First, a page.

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Alexis watched him from the doorway to the winery. Late afternoon sun slanted through the windows at the end of the room, illuminating tiny dust motes that floated on air redolent with the scent of fermented grapes. But she was oblivious to the artistic beauty of the setting- her focus solely on the man who worked on, unaware of her presence.
He'd changed. God, how he'd changed. He was thinner, gaunt even, and his signature well-groomed appearance had given way to a self-executed haircut, a stretched and faded T-shirt and torn jeans. His face obviously hadn't seen a razor in several days. But then grief was bound to do that to a man-to diminish the importance of the everyday tasks he'd done automatically and replace them with indifference.
How could she help a man who was clearly long past any interest in helping himself?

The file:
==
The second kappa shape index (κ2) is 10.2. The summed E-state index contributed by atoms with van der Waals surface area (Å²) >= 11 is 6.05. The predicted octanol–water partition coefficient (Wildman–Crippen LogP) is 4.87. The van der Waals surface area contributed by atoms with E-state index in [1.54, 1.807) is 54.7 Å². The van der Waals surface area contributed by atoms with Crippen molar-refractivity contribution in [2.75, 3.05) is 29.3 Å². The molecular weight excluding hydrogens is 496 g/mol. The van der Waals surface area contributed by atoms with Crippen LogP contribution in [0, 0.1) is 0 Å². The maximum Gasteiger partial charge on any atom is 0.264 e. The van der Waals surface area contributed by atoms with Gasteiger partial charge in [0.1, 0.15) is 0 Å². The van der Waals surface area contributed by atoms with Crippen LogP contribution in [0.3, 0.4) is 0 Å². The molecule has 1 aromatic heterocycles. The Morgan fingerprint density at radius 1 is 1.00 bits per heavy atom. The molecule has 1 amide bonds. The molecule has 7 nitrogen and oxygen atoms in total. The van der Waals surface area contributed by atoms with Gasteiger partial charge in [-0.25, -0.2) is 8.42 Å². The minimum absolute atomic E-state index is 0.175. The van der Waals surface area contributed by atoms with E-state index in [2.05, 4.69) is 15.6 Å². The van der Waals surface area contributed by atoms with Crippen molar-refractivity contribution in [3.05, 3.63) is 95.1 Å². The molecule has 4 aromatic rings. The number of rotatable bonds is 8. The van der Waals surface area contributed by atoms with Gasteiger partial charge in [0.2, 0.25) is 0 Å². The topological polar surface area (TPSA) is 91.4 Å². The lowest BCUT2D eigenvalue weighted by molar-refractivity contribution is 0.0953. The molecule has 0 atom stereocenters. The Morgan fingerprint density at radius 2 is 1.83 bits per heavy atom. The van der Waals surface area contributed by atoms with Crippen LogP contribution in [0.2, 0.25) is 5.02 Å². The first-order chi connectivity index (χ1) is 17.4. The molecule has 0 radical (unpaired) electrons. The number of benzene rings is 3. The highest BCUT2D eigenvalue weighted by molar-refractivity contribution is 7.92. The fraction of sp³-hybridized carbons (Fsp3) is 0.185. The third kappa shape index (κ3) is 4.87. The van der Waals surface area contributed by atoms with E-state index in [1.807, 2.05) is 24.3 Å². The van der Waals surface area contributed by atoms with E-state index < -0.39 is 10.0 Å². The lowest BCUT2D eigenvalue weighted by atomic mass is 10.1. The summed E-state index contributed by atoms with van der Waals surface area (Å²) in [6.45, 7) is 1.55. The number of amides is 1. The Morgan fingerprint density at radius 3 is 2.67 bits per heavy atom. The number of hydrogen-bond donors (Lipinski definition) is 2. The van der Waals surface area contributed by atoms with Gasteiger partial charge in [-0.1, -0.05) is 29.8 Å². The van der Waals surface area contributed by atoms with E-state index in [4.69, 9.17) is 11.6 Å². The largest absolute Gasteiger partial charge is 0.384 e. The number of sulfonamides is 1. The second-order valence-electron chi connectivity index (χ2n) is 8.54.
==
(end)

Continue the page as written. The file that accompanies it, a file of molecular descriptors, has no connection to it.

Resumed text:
The weight of what she'd agreed to do felt heavy and uncomfortable on her shoulders. She, the one who always willingly stepped up to the plate when everything went pear-shaped, was now thinking that perhaps this time she'd bitten off more than she could chew.
Straightening her shoulders, she shook off her doubts. Bree had turned to her in her time of need-had written a letter that begged Alexis to take care of her husband and the child she'd been on the verge of delivering should something happen to her, as if she'd known what lay ahead. While her best friend had died before Alexis could give her that promise, in her heart she knew she couldn't refuse-couldn't walk away. Even if keeping that promise meant putting her heart back in firing range from the man she'd been magnetically drawn to from the moment she'd first met him.